One of the most corrupt and ‘don’t care’ bank in Kenya is Equity Bank of Kenya. It has recently celebrated 35 years of existence.
Founded in 1983, the bank concentrated on the on this poorer segment of the retail
banking market since 1984 and revolutionized the banking industry in Kenya.
In those years, Kenyans have seen the worst of the so-called revolutionary lender. It is hard to imagine that the level of theft happening at the once touted as the bank that brought Kenyans from the ‘mattress banking’ into the mainstream one, can just go on and not acted upon by the Central bank of Kenya (CBK).
Equity has over the years fallen short of being a great bank by many standards, yet over 14 million Kenyans (as per 2019 figures) chose to bank there for reasons mostly due to ignorance, the other reasons are a classic Kenyan case: Tribalism and corruption.
Why corruption? It is easy to get jobs, favor and everything if you are from a certain tribe in this country.
Now, that’s not the point
The point is: Equity Banks’ Special Projects Director, Mr. Allan Waititu, should explain how the bank opened over 20,000 accounts for beneficiaries without the required Know Your Customer (KYC) verification.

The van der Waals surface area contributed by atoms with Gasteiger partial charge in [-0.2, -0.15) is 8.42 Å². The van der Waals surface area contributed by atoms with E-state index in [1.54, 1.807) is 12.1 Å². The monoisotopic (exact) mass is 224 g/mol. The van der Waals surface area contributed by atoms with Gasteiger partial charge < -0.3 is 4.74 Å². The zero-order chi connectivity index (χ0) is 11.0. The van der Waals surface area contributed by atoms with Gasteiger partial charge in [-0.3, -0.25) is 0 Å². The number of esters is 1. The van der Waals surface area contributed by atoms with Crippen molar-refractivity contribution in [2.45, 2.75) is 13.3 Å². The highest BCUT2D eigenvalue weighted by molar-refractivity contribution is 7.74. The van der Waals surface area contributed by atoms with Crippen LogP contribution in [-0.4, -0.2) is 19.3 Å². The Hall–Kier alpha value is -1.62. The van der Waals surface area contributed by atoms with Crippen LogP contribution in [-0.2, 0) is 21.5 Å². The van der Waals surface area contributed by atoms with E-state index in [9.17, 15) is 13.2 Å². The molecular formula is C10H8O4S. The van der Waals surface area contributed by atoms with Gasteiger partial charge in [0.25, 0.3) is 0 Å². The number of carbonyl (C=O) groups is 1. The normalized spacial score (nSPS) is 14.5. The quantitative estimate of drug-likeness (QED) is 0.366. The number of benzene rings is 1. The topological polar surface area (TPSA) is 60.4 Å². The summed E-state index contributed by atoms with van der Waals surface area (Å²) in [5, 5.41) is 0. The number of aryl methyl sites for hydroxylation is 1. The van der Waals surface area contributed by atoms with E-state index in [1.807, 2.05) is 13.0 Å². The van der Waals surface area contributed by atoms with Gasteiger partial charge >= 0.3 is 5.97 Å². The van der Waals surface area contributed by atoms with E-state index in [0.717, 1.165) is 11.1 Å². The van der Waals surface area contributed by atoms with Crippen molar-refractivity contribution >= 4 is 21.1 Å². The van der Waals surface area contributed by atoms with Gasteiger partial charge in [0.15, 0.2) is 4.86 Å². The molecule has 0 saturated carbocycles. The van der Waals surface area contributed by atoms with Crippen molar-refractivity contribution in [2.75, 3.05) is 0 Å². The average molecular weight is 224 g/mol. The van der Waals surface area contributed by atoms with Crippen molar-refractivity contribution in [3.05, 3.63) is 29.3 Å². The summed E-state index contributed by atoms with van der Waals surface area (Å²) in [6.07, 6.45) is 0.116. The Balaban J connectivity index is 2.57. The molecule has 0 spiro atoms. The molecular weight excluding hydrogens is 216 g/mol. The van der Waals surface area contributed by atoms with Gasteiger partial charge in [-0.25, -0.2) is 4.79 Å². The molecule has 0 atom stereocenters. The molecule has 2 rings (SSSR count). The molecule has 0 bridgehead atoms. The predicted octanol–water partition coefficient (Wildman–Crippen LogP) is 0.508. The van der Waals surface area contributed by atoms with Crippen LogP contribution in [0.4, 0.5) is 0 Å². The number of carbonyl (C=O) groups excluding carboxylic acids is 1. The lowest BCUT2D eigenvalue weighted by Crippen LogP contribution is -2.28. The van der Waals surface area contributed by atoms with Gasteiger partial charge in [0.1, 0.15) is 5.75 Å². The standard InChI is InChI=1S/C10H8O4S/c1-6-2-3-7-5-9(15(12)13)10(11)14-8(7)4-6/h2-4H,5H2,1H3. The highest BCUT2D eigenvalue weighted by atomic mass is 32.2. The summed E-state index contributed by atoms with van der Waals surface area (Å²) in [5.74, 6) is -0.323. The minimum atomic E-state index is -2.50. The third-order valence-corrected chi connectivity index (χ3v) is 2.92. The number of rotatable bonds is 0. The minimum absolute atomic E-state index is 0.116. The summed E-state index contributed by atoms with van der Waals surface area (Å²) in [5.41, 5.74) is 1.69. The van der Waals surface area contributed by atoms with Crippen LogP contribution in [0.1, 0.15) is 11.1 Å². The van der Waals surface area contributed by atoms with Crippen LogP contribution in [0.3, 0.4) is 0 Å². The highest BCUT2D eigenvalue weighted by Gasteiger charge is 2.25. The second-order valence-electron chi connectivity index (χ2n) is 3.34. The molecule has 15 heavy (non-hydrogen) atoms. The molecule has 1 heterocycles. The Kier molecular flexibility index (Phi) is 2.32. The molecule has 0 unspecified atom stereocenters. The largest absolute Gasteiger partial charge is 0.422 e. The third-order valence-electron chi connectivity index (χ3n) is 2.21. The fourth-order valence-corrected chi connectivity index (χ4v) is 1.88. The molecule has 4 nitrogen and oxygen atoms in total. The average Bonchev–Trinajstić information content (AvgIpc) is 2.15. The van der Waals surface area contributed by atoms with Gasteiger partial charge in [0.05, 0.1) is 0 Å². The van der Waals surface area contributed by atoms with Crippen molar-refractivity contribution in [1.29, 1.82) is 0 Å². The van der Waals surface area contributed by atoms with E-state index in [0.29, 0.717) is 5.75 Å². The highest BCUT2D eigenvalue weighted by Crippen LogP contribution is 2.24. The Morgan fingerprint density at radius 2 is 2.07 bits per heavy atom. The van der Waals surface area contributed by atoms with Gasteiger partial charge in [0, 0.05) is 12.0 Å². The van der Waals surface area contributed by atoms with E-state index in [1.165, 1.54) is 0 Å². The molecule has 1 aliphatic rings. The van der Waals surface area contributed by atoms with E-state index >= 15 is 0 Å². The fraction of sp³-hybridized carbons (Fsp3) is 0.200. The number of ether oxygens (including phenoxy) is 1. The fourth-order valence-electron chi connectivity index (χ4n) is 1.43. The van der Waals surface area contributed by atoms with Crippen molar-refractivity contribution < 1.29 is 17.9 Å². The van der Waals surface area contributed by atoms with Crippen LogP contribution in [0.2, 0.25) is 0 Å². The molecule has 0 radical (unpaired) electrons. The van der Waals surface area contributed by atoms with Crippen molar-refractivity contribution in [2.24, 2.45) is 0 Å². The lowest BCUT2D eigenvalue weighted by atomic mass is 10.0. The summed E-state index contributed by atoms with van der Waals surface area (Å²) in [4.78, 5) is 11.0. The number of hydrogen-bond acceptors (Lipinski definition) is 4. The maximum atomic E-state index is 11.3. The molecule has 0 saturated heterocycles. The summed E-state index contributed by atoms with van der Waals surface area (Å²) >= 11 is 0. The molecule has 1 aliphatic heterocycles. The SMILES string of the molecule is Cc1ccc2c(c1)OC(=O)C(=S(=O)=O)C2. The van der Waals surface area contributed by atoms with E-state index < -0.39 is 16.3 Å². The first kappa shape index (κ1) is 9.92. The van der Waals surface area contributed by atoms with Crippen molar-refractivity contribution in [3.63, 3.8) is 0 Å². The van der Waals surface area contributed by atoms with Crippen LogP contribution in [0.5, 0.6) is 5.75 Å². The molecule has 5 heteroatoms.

Thousands of beneficiaries in the Arid and Semi-arid areas were opened for accounts in order to enable them to receive the Hunger Safety Net Programme Cash transfer monies.
In December 2007, Financial Sector Deepening – Kenya (FSD Kenya) issued a Terms of Reference (TOR) requesting expressions of interest (EOI) for a pilot project to distribute cash payments to 60,000 beneficiaries in the most remote parts of northern Kenya. FSD Kenya was a specialist development programme originally established by the UK government’s Department for International Development (DFID) to provide a continuing mechanism through which donor agencies in Kenya could pool their efforts to support the development of inclusive financial markets. In addition to DFID it was funded by the Swedish International Development Agency (SIDA), World Bank, Agence Francaise de Developpement (AFD) and the Gates Foundation. Because of its local expertise and experience in financial service development, FSD Kenya was asked by DFID to take responsibility for developing a solution to the payments element of HSNP. FSD undertook a long process of market preparation before issuing an open call for tenders to provide payments services. The continuing objective of the HSNP was to deliver long-term guaranteed cash transfers to chronically food-insecure households. The pilot programme was aimed at 60,000 households in the four northern districts of Turkana, Marsabit, Mandera, and Wajir.
Then Equity Banks Special Project person was Paul Waihumbu.
As of 2014, the HSNP was hailed as a success despite the many challenges. However, what was not being paid even by the many reports online, some of which have been deleted, by the respective donors was how in a third-word country, the banking laws never really work.